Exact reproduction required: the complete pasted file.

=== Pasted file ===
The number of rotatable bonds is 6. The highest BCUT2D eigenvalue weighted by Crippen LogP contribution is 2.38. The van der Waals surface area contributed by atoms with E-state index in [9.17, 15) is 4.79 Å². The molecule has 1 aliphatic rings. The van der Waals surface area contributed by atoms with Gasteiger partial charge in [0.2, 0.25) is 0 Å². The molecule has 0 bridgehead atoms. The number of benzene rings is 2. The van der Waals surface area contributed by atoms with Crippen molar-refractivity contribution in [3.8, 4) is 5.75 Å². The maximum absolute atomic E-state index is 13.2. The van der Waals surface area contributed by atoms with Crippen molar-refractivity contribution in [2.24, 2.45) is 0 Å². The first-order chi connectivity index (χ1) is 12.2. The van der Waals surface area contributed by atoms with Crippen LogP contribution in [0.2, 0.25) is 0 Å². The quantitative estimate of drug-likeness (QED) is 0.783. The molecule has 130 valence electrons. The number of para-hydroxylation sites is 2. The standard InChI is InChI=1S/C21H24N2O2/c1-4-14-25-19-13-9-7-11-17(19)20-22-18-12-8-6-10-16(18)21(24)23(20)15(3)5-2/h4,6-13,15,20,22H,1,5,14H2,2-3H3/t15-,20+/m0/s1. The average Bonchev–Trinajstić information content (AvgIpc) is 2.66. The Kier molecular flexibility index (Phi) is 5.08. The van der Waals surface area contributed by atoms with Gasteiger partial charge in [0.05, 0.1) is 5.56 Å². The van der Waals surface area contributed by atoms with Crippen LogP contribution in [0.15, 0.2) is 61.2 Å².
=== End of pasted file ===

The number of rotatable bonds is 6. The highest BCUT2D eigenvalue weighted by Crippen LogP contribution is 2.38. The van der Waals surface area contributed by atoms with E-state index in [9.17, 15) is 4.79 Å². The molecule has 1 aliphatic rings. The van der Waals surface area contributed by atoms with Gasteiger partial charge in [0.2, 0.25) is 0 Å². The molecule has 0 bridgehead atoms. The number of benzene rings is 2. The van der Waals surface area contributed by atoms with Crippen molar-refractivity contribution in [3.8, 4) is 5.75 Å². The maximum absolute atomic E-state index is 13.2. The van der Waals surface area contributed by atoms with Crippen molar-refractivity contribution in [2.24, 2.45) is 0 Å². The first-order chi connectivity index (χ1) is 12.2. The van der Waals surface area contributed by atoms with Crippen LogP contribution in [0.2, 0.25) is 0 Å². The quantitative estimate of drug-likeness (QED) is 0.783. The molecule has 130 valence electrons. The number of para-hydroxylation sites is 2. The standard InChI is InChI=1S/C21H24N2O2/c1-4-14-25-19-13-9-7-11-17(19)20-22-18-12-8-6-10-16(18)21(24)23(20)15(3)5-2/h4,6-13,15,20,22H,1,5,14H2,2-3H3/t15-,20+/m0/s1. The average Bonchev–Trinajstić information content (AvgIpc) is 2.66. The Kier molecular flexibility index (Phi) is 5.08. The van der Waals surface area contributed by atoms with Gasteiger partial charge in [0.05, 0.1) is 5.56 Å². The van der Waals surface area contributed by atoms with Crippen LogP contribution in [0.15, 0.2) is 61.2 Å².